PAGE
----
Propel conversations by posing and responding to questions that probe reasoning and evidence; ensure a hearing for a full range of positions on a topic or issue; clarify, verify, or challenge ideas and conclusions; and promote divergent and creative perspectives.
Respond thoughtfully to diverse perspectives; synthesize comments, claims, and evidence made on all sides of an issue; resolve contradictions when possible; and determine what additional information or research is required to deepen the investigation or complete the task.

135 minutes (three 45-minute lessons)
Days One and Two – Understanding the Neshaminy issue and its connection to the First Amendment’s freedom of the press.
Day Three – Reflecting upon student decision making process regarding freedom as student press and determining if their publication is a public forum.

Materials / resources
Article 1
: Playwickian editorial explaining the decision to stop using the word “Redskin”
Article 2: Neshaminy officials could use some schooling
Article 3: Freedom of press belongs to school, not student editors

Lesson step-by-step

Day One
1. Introduction — 5 minutes
Teacher should post or project the First Amendment. Ask students to read through it. What does it mean?
Congress shall make no law respecting an establishment of religion, or prohibiting the free exercise thereof; or abridging the freedom of speech, or of the press; or the right of the people peaceably to assemble, and to petition the Government for a redress of grievances.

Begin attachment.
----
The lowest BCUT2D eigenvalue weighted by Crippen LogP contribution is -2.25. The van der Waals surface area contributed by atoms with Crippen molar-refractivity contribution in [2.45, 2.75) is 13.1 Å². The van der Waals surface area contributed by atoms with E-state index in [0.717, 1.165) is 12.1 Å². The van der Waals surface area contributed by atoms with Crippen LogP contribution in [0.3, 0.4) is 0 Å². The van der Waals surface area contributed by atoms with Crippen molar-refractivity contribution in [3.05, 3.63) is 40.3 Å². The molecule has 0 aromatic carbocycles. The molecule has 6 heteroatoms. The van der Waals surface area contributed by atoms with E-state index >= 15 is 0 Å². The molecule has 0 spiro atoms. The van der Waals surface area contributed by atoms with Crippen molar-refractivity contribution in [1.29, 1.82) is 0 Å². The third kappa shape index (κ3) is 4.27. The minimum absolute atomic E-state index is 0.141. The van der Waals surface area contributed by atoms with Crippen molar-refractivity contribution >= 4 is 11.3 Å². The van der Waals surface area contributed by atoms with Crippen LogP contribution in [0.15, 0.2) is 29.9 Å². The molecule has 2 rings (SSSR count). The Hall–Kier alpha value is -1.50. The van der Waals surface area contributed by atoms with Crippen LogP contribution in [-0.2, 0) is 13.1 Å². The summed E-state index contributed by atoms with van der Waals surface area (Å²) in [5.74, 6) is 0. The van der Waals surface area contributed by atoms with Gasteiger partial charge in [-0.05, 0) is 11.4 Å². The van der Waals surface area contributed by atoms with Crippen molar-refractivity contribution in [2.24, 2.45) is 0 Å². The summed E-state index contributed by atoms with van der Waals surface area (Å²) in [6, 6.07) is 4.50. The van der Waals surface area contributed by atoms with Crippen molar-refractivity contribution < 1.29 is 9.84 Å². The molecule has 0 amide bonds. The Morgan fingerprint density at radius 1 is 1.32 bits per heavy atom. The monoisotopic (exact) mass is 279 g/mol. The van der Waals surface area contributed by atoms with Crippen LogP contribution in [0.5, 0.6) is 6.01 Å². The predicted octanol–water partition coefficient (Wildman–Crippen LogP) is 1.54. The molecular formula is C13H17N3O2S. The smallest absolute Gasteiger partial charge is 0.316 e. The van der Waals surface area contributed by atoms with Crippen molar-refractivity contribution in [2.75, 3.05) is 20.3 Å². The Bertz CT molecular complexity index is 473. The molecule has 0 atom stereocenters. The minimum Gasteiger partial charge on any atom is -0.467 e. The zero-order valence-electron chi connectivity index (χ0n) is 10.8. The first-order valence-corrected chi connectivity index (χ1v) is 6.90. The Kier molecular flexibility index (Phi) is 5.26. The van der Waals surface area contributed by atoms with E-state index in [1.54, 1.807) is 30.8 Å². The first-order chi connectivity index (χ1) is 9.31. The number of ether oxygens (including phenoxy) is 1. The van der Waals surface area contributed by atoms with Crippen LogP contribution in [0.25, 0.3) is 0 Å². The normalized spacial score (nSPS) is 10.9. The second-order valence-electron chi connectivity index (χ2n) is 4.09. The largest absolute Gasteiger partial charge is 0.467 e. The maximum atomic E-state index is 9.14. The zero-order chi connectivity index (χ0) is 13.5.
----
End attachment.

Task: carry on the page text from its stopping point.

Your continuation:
2. Brainstorm case review — 5 minutes
Ask students to help brainstorm a list of cases in which the First Amendment has been challenged. Write the cases on the board.

If students have not learned the cases, teacher should provide a brief overview of each.
Ask students how the First Amendment has been challenged in student journalism cases.

3. Large group discussion — 15 minutes
Class should discuss how the First Amendment has been challenged in each of these cases.

4. Reading — 10 minutes
Teacher should pass out the handout on the background of the Neshaminy case.

5. Reporting on reading — 10 minutes
Teacher should ask students to tell you what happened in the Neshaminy case.

Day 2
1. Review — 5 minutes
Ask students to debrief of the specifics of the Neshaminy case.  Ask them what links can be made between this one and the cases discussed during the last class.

2. Reading — 15 minutes
Students should have three primary texts about the Neshaminy case. Ask them to make notes about what they think is important while reading. Tell them they will be working through questions when finished.

Pass out the following:
• The actual editorial published in The Playwickian October 2013
• An opinion piece by Karen Heller, Philadelphia Inquirer columnist (in favor of the students)
• An editorial from the Union Bulletin in Walla Walla Washington (supporting the administration)

5. Pair work — 15 minutes
Students should answer questions from the handout in pairs.

Handout on Playwickian editorial.
Handout on Inquirer column.
Handout on Walla Walla editorial.

6. Small group discussion — 10 minutes
Students pairs should join another pair to create groups of four. Then, the group should discuss the answers to the worksheet in small groups. Ask them to turn in one sheet per group of four.

Day 3
1. Review — 5 minutes

Teacher should pass out the sheets the students turned in during the last class. Ask students to rejoin the groups from the previous class and review their answers.

2. Link to student publications — 10 minutes
Students will determine which standard – Tinker or Hazelwood – applies to their publication. They may have to look up state school code to determine this.

3. Checklist evaluation — 10 minutes

In the group of four, students should fill out the checklist to help guide them in discussing how they make decisions as an editorial board and about their responsibilities to their school and community.